At this point, I think the combat design and implementation is finished.  I still need to balance the combat values, but that will have to wait until I complete the character progression design.  I plan to tackle that task sometime this week.  I have it mostly worked-out on paper, with a few details to iron-out.

For the most part, the major coding is over now.  I mainly need to start adding my game content, such as the story text and quest data.  In particular, I need to start the initial board, which is probably the most important one.  It will contain the intro story, along with some scripted events.  The tutorial will be incorporated into the quests.  Players will begin learning abilities and various game features.  The board will serve as the demo too.  It is essential that this starting area is very polished.

Before I can complete the first board, I will need to finish some of the remaining coding.  I still need to create my “boss” design, though I will only have an “avatar” level creature to fight at the end of the first board.  I’ll probably base it off my enemy stronghold design, since I want the bosses to be able to spawn waves too.  In addition, I will need to add portals to the game.  These will be based on my interactive items.  Players will use portals to move around the world.  I may even use some of them to create a puzzle mechanism.

The remaining stuff involves visual effects, interface improvements, etc.  I’m constantly updating my schedule, but everything still looks doable.  I’ve pretty much clamped down on the feature list at this point to make sure I stay on schedule.  I’m still hoping to get my new web site up with Alpha screenshots of BoS in 3-4 weeks.

Enemy strongholds

Wednesday, July 4th, 2007

I just finished my code for enemy strongholds last night.  I still need to improve it a bit, but the code works pretty well.  Enemy strongholds are like “ring events” in MMORPGs.  Once you get within agro range, the event activates.  Enemies begin spawning within 2 seconds of each wave.  There can be up to 10 waves with 8 enemies each.  The waves can consist of any combination of creatures and difficulty level.  Even boards created by players can use this method since I provide an options dialog in the editor.

I was able to finally play a network game last night too.  We tested out the new enemy strongholds.  It was a blast.  I unintentionally made the stronghold way too hard.  I had to make a few changes in the editor and start the net game back up.  We were eventually able to defeat the 5-wave event after around 10 attempts.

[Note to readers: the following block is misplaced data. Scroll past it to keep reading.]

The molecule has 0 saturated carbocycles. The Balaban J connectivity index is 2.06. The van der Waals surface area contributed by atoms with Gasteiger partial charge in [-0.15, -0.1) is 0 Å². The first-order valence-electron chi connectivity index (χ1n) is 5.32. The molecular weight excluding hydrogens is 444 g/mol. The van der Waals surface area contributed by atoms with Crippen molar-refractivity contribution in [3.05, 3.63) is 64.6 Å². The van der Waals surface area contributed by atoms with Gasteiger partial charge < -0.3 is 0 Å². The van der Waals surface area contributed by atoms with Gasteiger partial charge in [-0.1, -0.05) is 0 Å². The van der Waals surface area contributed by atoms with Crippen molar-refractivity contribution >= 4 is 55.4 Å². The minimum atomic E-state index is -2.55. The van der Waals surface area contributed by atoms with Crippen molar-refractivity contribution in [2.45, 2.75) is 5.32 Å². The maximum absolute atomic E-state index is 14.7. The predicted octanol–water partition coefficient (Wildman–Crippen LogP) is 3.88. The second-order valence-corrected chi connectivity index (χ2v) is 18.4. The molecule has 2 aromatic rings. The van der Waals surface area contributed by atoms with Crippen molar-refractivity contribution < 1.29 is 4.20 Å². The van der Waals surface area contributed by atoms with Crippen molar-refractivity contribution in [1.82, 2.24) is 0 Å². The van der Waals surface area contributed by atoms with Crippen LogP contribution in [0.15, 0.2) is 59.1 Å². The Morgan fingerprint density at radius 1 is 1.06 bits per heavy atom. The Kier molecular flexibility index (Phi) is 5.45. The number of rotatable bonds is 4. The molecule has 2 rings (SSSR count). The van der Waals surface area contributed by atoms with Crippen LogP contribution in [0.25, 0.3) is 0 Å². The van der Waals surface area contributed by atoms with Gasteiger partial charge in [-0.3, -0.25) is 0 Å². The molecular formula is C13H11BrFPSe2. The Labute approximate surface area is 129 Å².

I learned that my combat design does a good job of dynamically increasing the difficulty level with multiple players to keep it balanced.  In fact, I actually had to make it a bit easier today.  I adjusted some values so that multiple people can fight the same enemy without the fight becoming too difficult.  I’m about to make some more combat improvements soon, so I’ll continue tweaking it as I see what needs more work.

One of the more interesting planned additions to my combat involves a summoned pet.  I always liked having a pet for my Shadow Knight in EQ.  This one will be different from the EQ pet, which was mostly flavor and some extra DPS when kiting.  My pet will actually serve as a tank, possibly absorbing certain damage types more efficiently than players.  I have a few ideas to keep it balanced.  Most likely, it will only exist for a limited amount of time, though it can be summoned again during combat.

In addition, I added some other features recently.  My campaign game (single-player) now has NPC dialog exchanges.  When you first meet an NPC, you can talk with each other in a sequence (or skip it).  Once finished, the quest dialog automatically opens.  In many cases, things discussed will show up as quests.  This new mechanism will be important when I start adding my story to the game.

In fact, one of my next tasks is to create the actual first land area for the campaign.  I have been using a test board up until this point.  The new board will also contain the tutorial.  Players will start with limited abilities and earn the remaining ones.  This will help reduce the learning curve.  My combat design is a bit complex, so I will need to make sure I don’t overwhelm new players.  Another task will involve the character progression, which is required for this first board as well as the others.  I still haven’t finalized my design for it.  I have most of the progression figured out, but there are a few things I need to consider.

I have a bunch of other components to finish, but my focus is now on getting the Alpha release completed.  I expect to start this process in about 1 month.  So far, “Birth of Shadows” is still on track for a November 2007 release.  I’m going to need to continue working hard to make sure I meet that goal.